Living With Chronic Pain

Yoga For Pain

Not long ago, the number one treatment for chronic pain was rest, rest and more rest. Now we know how much improving mobility, strength and range of motion actually decreases pain. “Use it or lose it” couldn’t mean more for those of us suffering every day. Yoga, an ancient form of exercise, can be a wonderful start. 

Yoga is a mind-body and exercise practice that combines breath control, meditation, and movements to stretch and strengthen muscles. What sets yoga apart from most other exercise programs is that it places as great an emphasis on mental fitness as on physical fitness.

Studies have shown just one yoga class a week significantly increased mobility and relieved chronic low back pain, fibromyalgia, and arthritic conditions. Yoga also had the added benefit of not only improving daily function but improving mood and psychosocial well-being as well. Also encouraging was those who practiced yoga regularly lowered their reliance on pain medications: Only 21 percent were taking any drugs at the end of the study, compared with more than twice that in the other groups. 

Physiological Changes Caused by Pain  

One of the reasons chronic pain is so challenging is that it goes beyond just the physiological presence of pain, and impacts the mind-body connection causing : 

  • Breathing to become more shallow and shaky. 
  • Muscle tension changes because the body is in a constant state of “alert.”
  • How we move changes dramatically as we try to protect the area of pain sometimes shutting down all movement.
  • Our body image changes as we feel physically challenged.
  • Feelings us helplessness and frustrations affect our daily emotions.

What types of yoga are best for treating pain?  

When your body is hurting, start with a slow-paced, gentle practice like viniyoga. It is an adapted form of yoga that focuses on slow stretches and deep breathing.  Iyengar yoga is another slow-paced type of yoga, one that focuses on precise bodily alignment. Different props – like straps, blocks, blankets, and bolsters – are used in Iyengar classes, which can be especially helpful if mobility is limited or extra support is required.

How does yoga ease chronic pain? 

Yoga works on stretching and strengthening, the key to long-term healing and pain reduction is strength. By building strength, releasing muscle tension, improving flexibility, and bolstering joints and bones, yoga can bring the body into balance, thereby alleviating pain. And the therapeutic benefits of yoga are not just physical. When we give ourselves the time to do these slow, deep, but gentle stretches, we bring all the parts of the body into balance. Then the mind can find a positive focus and allow the calming, grounding benefits to diminish the emotional toll chronic pain exerts daily.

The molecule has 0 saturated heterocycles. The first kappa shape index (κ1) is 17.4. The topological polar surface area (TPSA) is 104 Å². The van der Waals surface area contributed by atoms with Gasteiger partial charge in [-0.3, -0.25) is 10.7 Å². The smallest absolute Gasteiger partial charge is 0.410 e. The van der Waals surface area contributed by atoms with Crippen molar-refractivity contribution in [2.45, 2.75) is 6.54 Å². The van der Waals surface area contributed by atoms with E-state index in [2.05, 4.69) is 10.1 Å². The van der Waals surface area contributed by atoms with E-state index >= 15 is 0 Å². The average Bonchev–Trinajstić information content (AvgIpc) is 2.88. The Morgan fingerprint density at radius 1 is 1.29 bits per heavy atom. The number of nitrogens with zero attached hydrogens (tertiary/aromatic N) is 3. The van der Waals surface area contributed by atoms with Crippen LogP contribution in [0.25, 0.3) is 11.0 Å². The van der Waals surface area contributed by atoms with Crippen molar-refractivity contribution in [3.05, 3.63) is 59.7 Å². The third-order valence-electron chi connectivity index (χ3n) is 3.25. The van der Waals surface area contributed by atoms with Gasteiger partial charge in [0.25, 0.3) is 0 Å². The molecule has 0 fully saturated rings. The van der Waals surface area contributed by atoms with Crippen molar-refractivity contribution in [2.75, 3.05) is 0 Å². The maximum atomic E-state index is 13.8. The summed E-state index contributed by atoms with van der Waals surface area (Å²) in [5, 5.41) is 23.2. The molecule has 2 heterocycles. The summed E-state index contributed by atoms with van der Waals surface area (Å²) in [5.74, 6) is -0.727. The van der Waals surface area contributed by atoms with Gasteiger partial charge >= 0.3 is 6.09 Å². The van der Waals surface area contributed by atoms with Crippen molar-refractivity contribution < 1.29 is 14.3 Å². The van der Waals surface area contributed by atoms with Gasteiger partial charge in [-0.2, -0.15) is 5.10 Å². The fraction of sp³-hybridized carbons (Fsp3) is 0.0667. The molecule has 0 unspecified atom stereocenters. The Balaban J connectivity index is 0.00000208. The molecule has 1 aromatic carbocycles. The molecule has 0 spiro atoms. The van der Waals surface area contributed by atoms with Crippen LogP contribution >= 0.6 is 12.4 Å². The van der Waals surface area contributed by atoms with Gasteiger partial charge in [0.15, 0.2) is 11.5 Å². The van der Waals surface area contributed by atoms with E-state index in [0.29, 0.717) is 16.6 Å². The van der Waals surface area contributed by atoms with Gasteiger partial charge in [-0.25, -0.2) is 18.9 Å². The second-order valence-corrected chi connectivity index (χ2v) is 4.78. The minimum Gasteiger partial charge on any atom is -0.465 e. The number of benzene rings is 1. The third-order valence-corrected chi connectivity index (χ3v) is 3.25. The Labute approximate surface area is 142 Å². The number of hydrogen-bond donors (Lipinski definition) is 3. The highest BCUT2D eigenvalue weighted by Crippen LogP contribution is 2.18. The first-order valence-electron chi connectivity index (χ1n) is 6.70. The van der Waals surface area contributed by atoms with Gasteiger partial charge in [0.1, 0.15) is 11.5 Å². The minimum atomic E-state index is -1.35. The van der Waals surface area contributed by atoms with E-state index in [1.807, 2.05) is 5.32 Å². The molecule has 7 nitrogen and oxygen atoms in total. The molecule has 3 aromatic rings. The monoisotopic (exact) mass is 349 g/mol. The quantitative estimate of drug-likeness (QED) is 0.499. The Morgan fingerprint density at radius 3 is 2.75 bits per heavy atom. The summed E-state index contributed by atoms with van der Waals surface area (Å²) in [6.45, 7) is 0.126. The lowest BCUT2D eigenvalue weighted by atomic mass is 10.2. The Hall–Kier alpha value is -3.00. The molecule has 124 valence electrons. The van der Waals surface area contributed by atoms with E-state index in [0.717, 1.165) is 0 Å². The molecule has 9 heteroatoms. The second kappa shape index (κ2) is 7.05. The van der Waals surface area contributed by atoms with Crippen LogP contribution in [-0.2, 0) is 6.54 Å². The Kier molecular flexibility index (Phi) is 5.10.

Some pain programs have added mind-body approaches to treatment plans that features yoga, biofeedback, art therapy, and more. It’s mission is to treat the whole person – body, mind, and spirit. Yoga and meditation stimulate the brain as well as the body. Helping to reestablish that connection gives us back control. 

How do I begin? 

Yoga sessions typically last from 45 to 90 minutes. But even practicing yoga at home for 10 to 20 minutes a few times a week has shown benefit. 

It generally begins with breathing exercises to relax the body and help free the mind of worries and distractions. Breathing deeply through the nose is a vital component of yoga that then proceeds through a series of seated, standing, and prone yoga postures. These postures are known as asanas. Some asanas are held for a few seconds to a few minutes.

Holding the body correctly in the various postures and breathing into them to stretch farther is important but always stop if you feel any pain. Then they end with breathing and meditation. Asanas can be modified to accommodate anyone’s strength and experience, as well as health conditions. People with multiple sclerosis, for instance, can do yoga on a chair rather than the floor, as is traditional. 

Yoga can help anyone suffering from decreasing mobility, strength and pain. Choose positions based on your own individual needs, stick to the program -even if it’s just a few minutes a day -and you too can see results.

Those who suffer from conditions like rheumatoid arthritis can reap the perks from the gentle motions of a yoga practice. Try these poses Happify collected that are known to help ease aches.



Sources:

-my.happify.com/hd/yoga-for-chronic-pain-relief-infographic/?srid=hfphttps://www.jrheum.org/content/42/7/1194.abstract

-consumer.healthday.com/encyclopedia/holistic-medicine-25/mis-alternative-medicine-news-19/yoga-and-pain-relief-646210.html

-ncbi.nlm.nih.gov/pmc/articles/PMC2936076/

-health.harvard.edu/alternative-and-complementary-medicine/yoga-for-pain-relief

-yogauonline.com/yoga-for-pain-relief/7-ways-yoga-keeps-chronic-pain-wearing-you-down

-time.com/4037157/yoga-arthritis-joint-pain/

-huffpost.com/entry/chronic-pain-yoga-poses_n_57ab8680e4b0ba7ed23ecf86?guccounter=1&guce_referrer=aHR0cHM6Ly93d3cuZ29vZ2xlLmNvbS8&guce_referrer_sig=AQAAABDfxcCejv6mS87XZUQ71dsgK_G9XQqo495UusqoYYcyu5hxosG3NuDv1SsQie2Fk0vBSx9GPl8XUKbd9gEhgUOrUfwYZcO8pxB2rCFzYJOO4RLQJkIEiPLAUCgOkHoWQQ9C4-LdqODWlojAjYVHsYFznTZNaexK65L-UlLisPP

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